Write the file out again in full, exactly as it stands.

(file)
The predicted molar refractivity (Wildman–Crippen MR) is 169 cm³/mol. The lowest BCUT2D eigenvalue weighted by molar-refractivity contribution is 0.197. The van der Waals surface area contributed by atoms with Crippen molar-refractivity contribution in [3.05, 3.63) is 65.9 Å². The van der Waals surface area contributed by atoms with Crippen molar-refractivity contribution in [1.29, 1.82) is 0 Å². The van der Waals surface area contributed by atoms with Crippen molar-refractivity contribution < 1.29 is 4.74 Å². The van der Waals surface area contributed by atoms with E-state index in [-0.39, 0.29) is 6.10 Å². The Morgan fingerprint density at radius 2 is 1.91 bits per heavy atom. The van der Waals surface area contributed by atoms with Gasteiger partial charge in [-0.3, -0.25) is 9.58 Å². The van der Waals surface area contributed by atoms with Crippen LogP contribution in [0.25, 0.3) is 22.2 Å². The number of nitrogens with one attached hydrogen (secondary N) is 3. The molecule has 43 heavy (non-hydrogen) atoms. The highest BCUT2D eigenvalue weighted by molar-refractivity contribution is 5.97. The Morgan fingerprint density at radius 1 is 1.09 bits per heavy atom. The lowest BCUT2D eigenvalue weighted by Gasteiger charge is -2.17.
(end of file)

The predicted molar refractivity (Wildman–Crippen MR) is 169 cm³/mol. The lowest BCUT2D eigenvalue weighted by molar-refractivity contribution is 0.197. The van der Waals surface area contributed by atoms with Crippen molar-refractivity contribution in [3.05, 3.63) is 65.9 Å². The van der Waals surface area contributed by atoms with Crippen molar-refractivity contribution in [1.29, 1.82) is 0 Å². The van der Waals surface area contributed by atoms with Crippen molar-refractivity contribution < 1.29 is 4.74 Å². The van der Waals surface area contributed by atoms with E-state index in [-0.39, 0.29) is 6.10 Å². The Morgan fingerprint density at radius 2 is 1.91 bits per heavy atom. The van der Waals surface area contributed by atoms with Gasteiger partial charge in [-0.3, -0.25) is 9.58 Å². The van der Waals surface area contributed by atoms with Crippen LogP contribution in [0.25, 0.3) is 22.2 Å². The number of nitrogens with one attached hydrogen (secondary N) is 3. The molecule has 43 heavy (non-hydrogen) atoms. The highest BCUT2D eigenvalue weighted by molar-refractivity contribution is 5.97. The Morgan fingerprint density at radius 1 is 1.09 bits per heavy atom. The lowest BCUT2D eigenvalue weighted by Gasteiger charge is -2.17.